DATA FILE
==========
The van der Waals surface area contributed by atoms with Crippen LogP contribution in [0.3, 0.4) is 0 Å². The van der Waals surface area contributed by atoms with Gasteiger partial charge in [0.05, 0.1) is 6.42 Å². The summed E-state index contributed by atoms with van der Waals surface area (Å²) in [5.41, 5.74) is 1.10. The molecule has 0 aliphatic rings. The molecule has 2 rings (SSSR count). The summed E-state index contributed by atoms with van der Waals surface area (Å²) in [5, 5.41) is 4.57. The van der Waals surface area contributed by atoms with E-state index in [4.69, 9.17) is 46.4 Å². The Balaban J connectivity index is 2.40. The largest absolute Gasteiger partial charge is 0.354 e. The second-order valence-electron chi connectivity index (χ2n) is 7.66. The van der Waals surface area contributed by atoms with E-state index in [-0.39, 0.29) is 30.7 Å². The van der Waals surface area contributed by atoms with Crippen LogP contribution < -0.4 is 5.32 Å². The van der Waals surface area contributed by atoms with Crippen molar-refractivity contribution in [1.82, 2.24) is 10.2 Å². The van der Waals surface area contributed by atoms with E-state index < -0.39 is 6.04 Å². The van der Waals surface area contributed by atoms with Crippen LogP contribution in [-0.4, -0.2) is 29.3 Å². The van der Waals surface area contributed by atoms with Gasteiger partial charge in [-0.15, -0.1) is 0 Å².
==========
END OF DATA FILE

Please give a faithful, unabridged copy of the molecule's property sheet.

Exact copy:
The van der Waals surface area contributed by atoms with Crippen LogP contribution in [0.3, 0.4) is 0 Å². The van der Waals surface area contributed by atoms with Gasteiger partial charge in [0.05, 0.1) is 6.42 Å². The summed E-state index contributed by atoms with van der Waals surface area (Å²) in [5.41, 5.74) is 1.10. The molecule has 0 aliphatic rings. The molecule has 2 rings (SSSR count). The summed E-state index contributed by atoms with van der Waals surface area (Å²) in [5, 5.41) is 4.57. The van der Waals surface area contributed by atoms with E-state index in [4.69, 9.17) is 46.4 Å². The Balaban J connectivity index is 2.40. The largest absolute Gasteiger partial charge is 0.354 e. The second-order valence-electron chi connectivity index (χ2n) is 7.66. The van der Waals surface area contributed by atoms with E-state index in [-0.39, 0.29) is 30.7 Å². The van der Waals surface area contributed by atoms with Crippen LogP contribution < -0.4 is 5.32 Å². The van der Waals surface area contributed by atoms with Crippen molar-refractivity contribution in [1.82, 2.24) is 10.2 Å². The van der Waals surface area contributed by atoms with E-state index < -0.39 is 6.04 Å². The van der Waals surface area contributed by atoms with Crippen LogP contribution in [-0.4, -0.2) is 29.3 Å². The van der Waals surface area contributed by atoms with Gasteiger partial charge in [-0.15, -0.1) is 0 Å².